Demo Kitchen Recipes: Shepherd's Pie
You can already find St. Patrick’s Day recipes for Corned Beef and Cabbage and a truly delicious Irish Salmon dish, among others, straight from our Demo Kitchen but this year we thought we might do something a little different. So, we have combined Pi Day (3.14) with St. Patrick’s Day (3.17) by providing an easy recipe for an Irish meat pie.
Meat pies have been beloved across Ireland and the U.K. for centuries. Usually that means a hearty crust made with beef suet or lard but when it comes to Shepherd’s Pie, rich, creamy and tantalizingly browned mashed potatoes stand in for pastry. Underneath that buttery layer of mash is a savory mixture of ground meat and vegetables, bound together with a thick gravy, making for a hearty and filling dish for a late winter’s day. St. Patrick's Day, to be precise.
There is some debate about the name in relation to the meat used, but we are leaning into Ireland’s long shepherding history by using lamb and the Shepherd’s Pie moniker. Some use the term Cottage Pie to refer to this style whether it is made with beef or lamb, and that’s fine with the Demo Kitchen, but it only makes sense that the Shepherd’s Pie name should be reserved for lamb.
If you prefer beef this recipe allows for a direct substitution of lean ground beef for the lamb. Plant-based ground meat substitute and vegetable stock can be used to make a vegetarian and Lent-friendly version if that is your preference. Beyond that this is a very simple and straightforward recipe for anyone who can brown meat and make mashed potatoes; well within reach for the least experienced cooks among us and the reward far exceeds the effort.
We have added a little Guinness Extra Stout to enrich the gravy and pull this pie firmly into the realm of Irish cuisine. While Guinness Draught is an excellent partner to this dish, we like the added heft and richness of Extra Stout or even the bold Foreign Extra Stout but it’s always a good idea to drink what you’ve cooked with. If you prefer wine with dinner, Chianti Classico, cool climate Syrah and even Bordeaux are particularly tasty options.
Certainly, nobody will look askance at you if you want to start the evening with a nip of Irish Whiskey or whet your appetite with a Patsy Fagan cocktail, so please do so. We also have plenty of options if you want something sweet after dinner. Check out our recipes for a Shillelagh Shake, Shanky’s Fever Dream and the Brass Nail cocktail or grab some Irish Cream. There are many good examples, but the Demo Kitchen is completely enamored with The Whistler Irish Cream for its incomparable richness, nuanced grass-fed cream and genuine whisky flavors.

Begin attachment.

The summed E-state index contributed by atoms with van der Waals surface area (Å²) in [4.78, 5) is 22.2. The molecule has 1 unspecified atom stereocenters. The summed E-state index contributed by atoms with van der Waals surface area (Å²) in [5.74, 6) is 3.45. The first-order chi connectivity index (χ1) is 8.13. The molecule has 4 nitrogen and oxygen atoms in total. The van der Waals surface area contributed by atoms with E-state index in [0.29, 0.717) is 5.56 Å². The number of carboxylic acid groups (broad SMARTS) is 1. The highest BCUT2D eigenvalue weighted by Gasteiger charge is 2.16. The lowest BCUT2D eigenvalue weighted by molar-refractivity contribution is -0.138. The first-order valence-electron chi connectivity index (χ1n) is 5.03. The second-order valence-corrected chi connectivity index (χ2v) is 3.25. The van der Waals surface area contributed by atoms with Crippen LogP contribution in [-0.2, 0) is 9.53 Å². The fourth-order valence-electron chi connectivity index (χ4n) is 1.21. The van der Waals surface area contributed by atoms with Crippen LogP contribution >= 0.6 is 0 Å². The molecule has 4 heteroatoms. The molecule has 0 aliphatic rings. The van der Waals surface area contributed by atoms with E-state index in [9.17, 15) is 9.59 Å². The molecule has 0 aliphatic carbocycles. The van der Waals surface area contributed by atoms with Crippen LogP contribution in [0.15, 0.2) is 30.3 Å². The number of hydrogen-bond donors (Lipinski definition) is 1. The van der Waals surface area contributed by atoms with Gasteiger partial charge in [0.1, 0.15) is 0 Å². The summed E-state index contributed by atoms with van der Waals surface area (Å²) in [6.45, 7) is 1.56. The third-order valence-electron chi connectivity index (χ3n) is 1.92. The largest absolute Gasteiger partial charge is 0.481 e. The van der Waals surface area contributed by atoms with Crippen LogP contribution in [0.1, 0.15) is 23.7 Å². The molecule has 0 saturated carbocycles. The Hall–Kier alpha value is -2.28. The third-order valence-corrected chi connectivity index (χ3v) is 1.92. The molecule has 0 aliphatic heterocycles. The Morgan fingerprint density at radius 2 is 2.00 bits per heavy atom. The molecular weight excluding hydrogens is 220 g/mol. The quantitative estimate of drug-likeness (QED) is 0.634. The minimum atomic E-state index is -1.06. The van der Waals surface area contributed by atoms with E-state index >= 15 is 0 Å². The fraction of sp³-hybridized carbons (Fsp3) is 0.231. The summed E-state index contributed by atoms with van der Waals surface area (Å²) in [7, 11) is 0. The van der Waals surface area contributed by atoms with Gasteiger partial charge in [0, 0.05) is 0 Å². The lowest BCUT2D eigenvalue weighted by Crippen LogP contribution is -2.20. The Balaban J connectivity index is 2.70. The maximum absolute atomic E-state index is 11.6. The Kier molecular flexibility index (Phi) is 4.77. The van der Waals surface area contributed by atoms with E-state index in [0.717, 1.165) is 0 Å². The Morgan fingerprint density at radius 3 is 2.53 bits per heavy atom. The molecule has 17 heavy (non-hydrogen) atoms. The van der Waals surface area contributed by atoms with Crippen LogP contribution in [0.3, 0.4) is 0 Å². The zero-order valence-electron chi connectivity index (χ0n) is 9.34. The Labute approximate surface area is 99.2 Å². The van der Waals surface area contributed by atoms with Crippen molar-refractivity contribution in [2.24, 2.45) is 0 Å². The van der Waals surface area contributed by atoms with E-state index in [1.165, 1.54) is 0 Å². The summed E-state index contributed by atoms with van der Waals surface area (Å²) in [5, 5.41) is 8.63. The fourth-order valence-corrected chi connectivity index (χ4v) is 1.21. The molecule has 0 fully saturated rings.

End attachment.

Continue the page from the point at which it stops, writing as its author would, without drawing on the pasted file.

That’s all we have other than to wish you a happy St. Patrick's Day!
- 2 tbsp. Irish butter
- 1½ cups finely diced yellow onion
- 2 carrots, peeled and diced
- 3 cloves garlic, minced
- 2 lbs. lean ground lamb, lean ground beef or plant-based ground “meat”
- 1½ tsp. kosher salt
- 1 tsp. freshly ground black pepper
- 2 tbsp. flour
- 2 tbsp. tomato paste
- ½ cup Guinness Extra Stout
- 1 cup beef or chicken stock (low sodium)
- 1 tbsp. Worcestershire sauce
- 2 tbsp. fresh flat leaf parsley, chopped
- 2 tsp. fresh rosemary, minced
- 1 tsp. fresh thyme, minced
- ¾ cup frozen peas
- 2 lbs. russet potatoes, peeled and cut into 1” dice
- 2 cloves garlic, peeled and crushed
- ½ cup Irish butter, room temp.
- 1/3 cup half & half, room temp.
- 1 egg yolk
- kosher salt
- white pepper
- 4 oz. Irish Cheddar, divided
- Melt butter in a large skillet over medium heat. Add onion and carrot. Cook 4 minutes, stirring occasionally. Add garlic, cook for 1 minute.
- Add the ground lamb (or beef or faux meat) to the skillet and break it apart with a wooden spoon. Cook 6-8 minutes, stirring occasionally, until browned, season with salt and pepper.
- Add flour, stir to absorb fat, then add tomato paste. Stir well and cook for a minute.
- Add Guinness and cook until reduced by half. Add stock and Worcestershire sauce. Bring to a boil, lower heat and simmer about 5 minutes until sauce has thickened and tightened up a bit.
- Remove from heat and stir in parsley, rosemary, thyme, and peas. Taste and adjust seasoning with salt and pepper if needed.
- Transfer to a casserole dish in an even layer. Preheat oven to 400°F.
- Add potatoes and garlic to a large pot. Cover with cold water. Season water generously with salt and bring to a boil over high heat. Reduce to a simmer. Cook until potatoes are tender, 10-15 minutes.
- Strain the potatoes and return them to the hot pot over low heat to evaporate any remaining liquid.
- Use a food mill or ricer to mash the potatoes and garlic. Add butter and stir until butter is evenly absorbed. Add half and half, stir until incorporated.
- Add egg yolk, and half the cheddar, stir to incorporate.
- Season to taste with salt and white pepper.
Assemble and Bake:
- Spoon the mashed potatoes on top of the meat mixture in an even layer. Run a fork across the potatoes to create a design and give them texture for browning. Mash can also be transferred to a piping bag with the tip of your choosing and piped into a fancy design. Top with remaining cheese.
- Place casserole on a rimmed sheet pan. Bake uncovered for 25-30 minutes until potatoes are golden brown. Let rest for 10 minutes. Serve.
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